In large fleet battles such micromanagement is completely impossible. Instead set your ECM modules to autorepeat, lock as many targets as you can and spread your modules out among them and just let them roll. Being able to lock several targets is very important when you're doing electronic warfare, train targeting.
Optimal Range and Falloff
Due to the recent ECM nerf, falloff now has a much greater impact than before. Below optimal the jamming probability works as shown above. At optimal+falloff that probability is reduced to half, while at optimal+falloff*2 the probability drops to approximately 0. Between these two values it scales in a non-linear fashion. For reference, consult the following table, where the first value is %distance into falloff and the second value is the chance to hit.
5% 0.998 105% 0.466 10% 0.993 110% 0.432 15% 0.985 115% 0.400 20% 0.973 120% 0.369 25% 0.958 125% 0.339 30% 0.940 130% 0.310 35% 0.919 135% 0.283 40% 0.895 140% 0.257 45% 0.869 145% 0.233 50% 0.841 150% 0.210 55% 0.811 155% 0.189 60% 0.779 160% 0.170 65% 0.746 165% 0.152 70% 0.712 170% 0.135 75% 0.677 175% 0.120 80% 0.642 180% 0.106 85% 0.606 185% 0.093 90% 0.570 190% 0.082 95% 0.535 195% 0.072 100% 0.500 200% 0.063
Improving Sensor Strength
- Electronic Warfare - 5% less capacitor need for ECM systems per skill level. Requires Electronics I.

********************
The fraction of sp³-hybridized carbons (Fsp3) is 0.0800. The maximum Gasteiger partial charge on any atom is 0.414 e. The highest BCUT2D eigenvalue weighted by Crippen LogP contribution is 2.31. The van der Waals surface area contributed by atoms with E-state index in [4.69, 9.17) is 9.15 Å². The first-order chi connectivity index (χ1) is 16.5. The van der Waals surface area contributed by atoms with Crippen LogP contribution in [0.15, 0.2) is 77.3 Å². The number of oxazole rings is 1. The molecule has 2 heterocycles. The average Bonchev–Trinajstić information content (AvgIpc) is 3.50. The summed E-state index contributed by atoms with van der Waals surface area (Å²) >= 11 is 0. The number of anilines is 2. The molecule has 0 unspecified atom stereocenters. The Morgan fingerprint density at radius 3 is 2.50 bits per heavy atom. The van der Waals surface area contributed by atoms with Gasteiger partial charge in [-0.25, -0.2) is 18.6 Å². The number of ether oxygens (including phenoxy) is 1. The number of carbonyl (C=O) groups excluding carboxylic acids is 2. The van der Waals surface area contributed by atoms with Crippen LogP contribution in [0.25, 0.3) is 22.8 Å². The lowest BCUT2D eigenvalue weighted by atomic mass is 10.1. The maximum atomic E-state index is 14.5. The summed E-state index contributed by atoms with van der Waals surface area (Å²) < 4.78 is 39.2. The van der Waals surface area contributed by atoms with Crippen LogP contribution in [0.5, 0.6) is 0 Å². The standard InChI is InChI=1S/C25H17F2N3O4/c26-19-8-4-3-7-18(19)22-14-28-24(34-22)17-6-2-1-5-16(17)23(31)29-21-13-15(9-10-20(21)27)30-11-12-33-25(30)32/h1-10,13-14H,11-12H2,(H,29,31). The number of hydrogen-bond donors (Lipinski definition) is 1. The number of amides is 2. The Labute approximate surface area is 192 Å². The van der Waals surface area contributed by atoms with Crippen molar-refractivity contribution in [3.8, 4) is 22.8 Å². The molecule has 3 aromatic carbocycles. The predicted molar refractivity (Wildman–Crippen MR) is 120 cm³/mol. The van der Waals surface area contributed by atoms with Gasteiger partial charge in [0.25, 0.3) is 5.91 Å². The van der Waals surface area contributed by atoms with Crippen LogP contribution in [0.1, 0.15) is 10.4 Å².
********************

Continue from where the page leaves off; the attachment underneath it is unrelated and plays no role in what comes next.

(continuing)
- Frequency Modulation - 10% bonus to all EW falloff per level. Requires Electronics III and Electronic Warfare (skill) II.
- Long Distance Jamming - 10% bonus to all EW optimal range per level. Requires Electronics IV and Electronic Warfare (skill) III.
- Signal Dispersion - 5% bonus to scan strength of all ECM jammers per level. Requires Electronics V and Electronic Warfare (skill) IV.
How ECM Works In Combat
The Necessity of Specialized Overview Settings
Whenever you're involved in large scale fleet combat you need to have an overview setting that show ONLY things you will be shooting, or in this case, jamming. Battleships is top priority here since they do the most DPS and incapacitating them gives the highest reward. Heavy assault cruisers can do almost as much damage as a battleship albeit at shorter range, but they also have much lower sensor strength making them more vulnerable to ECM. Set up an overview that shows only hostile Battleships, Heavy Assault Ships, and Logistics and load it whenever you are using ECM in a fleet battle. If you do not know how to do this, you will not be able to use ECM effectively, so please read the Overview article. If necessary, ask other goons for help.